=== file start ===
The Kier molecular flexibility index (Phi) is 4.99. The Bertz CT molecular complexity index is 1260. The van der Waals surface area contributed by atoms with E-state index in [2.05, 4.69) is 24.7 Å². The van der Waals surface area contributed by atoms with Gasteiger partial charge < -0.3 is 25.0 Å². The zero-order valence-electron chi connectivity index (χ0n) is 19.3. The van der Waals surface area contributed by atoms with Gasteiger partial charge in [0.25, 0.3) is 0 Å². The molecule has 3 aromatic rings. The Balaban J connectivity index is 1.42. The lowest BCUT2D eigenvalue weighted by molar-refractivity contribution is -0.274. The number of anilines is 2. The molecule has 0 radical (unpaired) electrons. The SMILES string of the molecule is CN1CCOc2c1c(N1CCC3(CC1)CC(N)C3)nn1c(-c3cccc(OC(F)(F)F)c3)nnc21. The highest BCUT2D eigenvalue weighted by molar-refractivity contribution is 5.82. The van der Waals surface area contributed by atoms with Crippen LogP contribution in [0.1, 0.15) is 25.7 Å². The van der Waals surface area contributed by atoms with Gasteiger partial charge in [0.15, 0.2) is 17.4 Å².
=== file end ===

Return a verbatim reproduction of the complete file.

The Kier molecular flexibility index (Phi) is 4.99. The Bertz CT molecular complexity index is 1260. The van der Waals surface area contributed by atoms with E-state index in [2.05, 4.69) is 24.7 Å². The van der Waals surface area contributed by atoms with Gasteiger partial charge < -0.3 is 25.0 Å². The zero-order valence-electron chi connectivity index (χ0n) is 19.3. The van der Waals surface area contributed by atoms with Gasteiger partial charge in [0.25, 0.3) is 0 Å². The molecule has 3 aromatic rings. The Balaban J connectivity index is 1.42. The lowest BCUT2D eigenvalue weighted by molar-refractivity contribution is -0.274. The number of anilines is 2. The molecule has 0 radical (unpaired) electrons. The SMILES string of the molecule is CN1CCOc2c1c(N1CCC3(CC1)CC(N)C3)nn1c(-c3cccc(OC(F)(F)F)c3)nnc21. The highest BCUT2D eigenvalue weighted by molar-refractivity contribution is 5.82. The van der Waals surface area contributed by atoms with Crippen LogP contribution in [0.1, 0.15) is 25.7 Å². The van der Waals surface area contributed by atoms with Gasteiger partial charge in [0.15, 0.2) is 17.4 Å².